This week I found myself again heading to North Carolina, this time to the Western side around Franklin and Sylva. There would be a few hours for me to kill, and I first planned to climb Clingman’s Dome. Unfortunately Mother Nature did not agree. A huge weather system materialized during my allotted time, so there went that idea.
Plan B was to get a shorter ride along the way before the storm arrived. I decided to take another stab at Howard Gap, which I had previously failed when attempting on tired legs. So I headed out early enough to beat the storm. When I arrived at Harmon Field, it was cloudy and overcast, but the rain had not yet arrived. According to my radar it was close, but far enough for me to get a short ride of around 20 miles.
I prepared quickly and got on the road. Rather than warming up on some flats, I headed straight to the climb, eager to finish up before the rain.
There was a short and steep hill a little ways before the major climb, which was around 11-12%. That was my warmup and it was tough. It made me wonder if my off-season legs were up for the challenge, but I soldiered on nonetheless.
The climb began slowly, around 6-8%, which was great as it allowed me to get in a rhythm. Early into the climb it turned upward, almost straight upward, and continued at a prolonged, constantly steep grade. It was always in the teens. The highest grade I noticed was 18%.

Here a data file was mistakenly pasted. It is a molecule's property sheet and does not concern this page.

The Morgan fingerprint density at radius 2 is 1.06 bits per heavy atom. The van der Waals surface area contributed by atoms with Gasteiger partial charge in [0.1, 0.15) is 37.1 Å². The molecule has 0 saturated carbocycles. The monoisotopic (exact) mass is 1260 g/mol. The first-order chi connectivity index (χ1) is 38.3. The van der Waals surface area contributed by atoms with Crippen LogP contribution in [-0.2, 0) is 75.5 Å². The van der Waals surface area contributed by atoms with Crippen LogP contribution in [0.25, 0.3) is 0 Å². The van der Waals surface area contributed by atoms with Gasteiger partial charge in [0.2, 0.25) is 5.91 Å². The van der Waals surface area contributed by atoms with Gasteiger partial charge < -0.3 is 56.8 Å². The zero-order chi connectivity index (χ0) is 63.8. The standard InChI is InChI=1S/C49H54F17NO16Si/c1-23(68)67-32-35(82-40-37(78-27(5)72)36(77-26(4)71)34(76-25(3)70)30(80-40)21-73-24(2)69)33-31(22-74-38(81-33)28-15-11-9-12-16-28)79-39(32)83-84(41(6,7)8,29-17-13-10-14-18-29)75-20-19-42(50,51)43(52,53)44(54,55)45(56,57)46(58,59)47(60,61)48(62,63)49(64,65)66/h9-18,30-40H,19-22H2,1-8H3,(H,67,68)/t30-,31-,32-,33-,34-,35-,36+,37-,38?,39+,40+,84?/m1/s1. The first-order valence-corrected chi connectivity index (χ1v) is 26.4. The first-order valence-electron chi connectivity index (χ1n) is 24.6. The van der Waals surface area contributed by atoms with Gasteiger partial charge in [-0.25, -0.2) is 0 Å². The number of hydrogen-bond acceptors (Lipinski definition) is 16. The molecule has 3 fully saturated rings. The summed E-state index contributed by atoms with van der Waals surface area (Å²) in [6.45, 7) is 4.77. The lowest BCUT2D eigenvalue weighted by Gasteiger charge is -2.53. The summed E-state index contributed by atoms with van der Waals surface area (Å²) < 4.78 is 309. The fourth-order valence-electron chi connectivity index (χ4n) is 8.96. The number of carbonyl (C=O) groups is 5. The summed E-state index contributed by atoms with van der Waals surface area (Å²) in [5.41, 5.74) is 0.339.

Yikes. This was tough, both physically and mentally. Part of the problem is that you can see a long ways ahead of you, and can tell that there are no breaks to the grade. It is completely disheartening to turn a corner and see yet another stretch of 200 yards or so at the same incline.
I pushed and pushed, slowly but surely. This was a short climb, but it still seemed never-ending. As I got closer to the top, I could hear the hum of cars on Interstate 26. When I got high enough to see them, I knew I was close to the end, after another few handfuls of steep climbing.
Phew. I made it to the top and gave my aching legs a break. I figured there would be time before the rain came, and really didn’t want to attempt descending Howard Gap in this weather. Instead I rode several miles of rolling hills until I reached the town of Saluda, where I would then turn onto 276 and descend via the Saluda Grade.
That seemed like good plan at first, until I started feeling raindrops after about a mile. Hmm. I considered turning around and taking the short Howard Gap route, then thought better of it. Even in heavier rain, Saluda Grade would be much safer even though it would mean an additional 10 miles of wet riding. It wasn’t pleasant, but that was the way I went. My Saluda descent was the slowest ever. I even stopped a few times to let off the brakes.
By the time I reached the car and checked the radar, I realized that this was simply a pocket of rain. Note the blue dot in the radar image below. The big monstrosity was still a little ways away. However unpleasant, it could have been worse. Besides, it was worth it to conquer something new.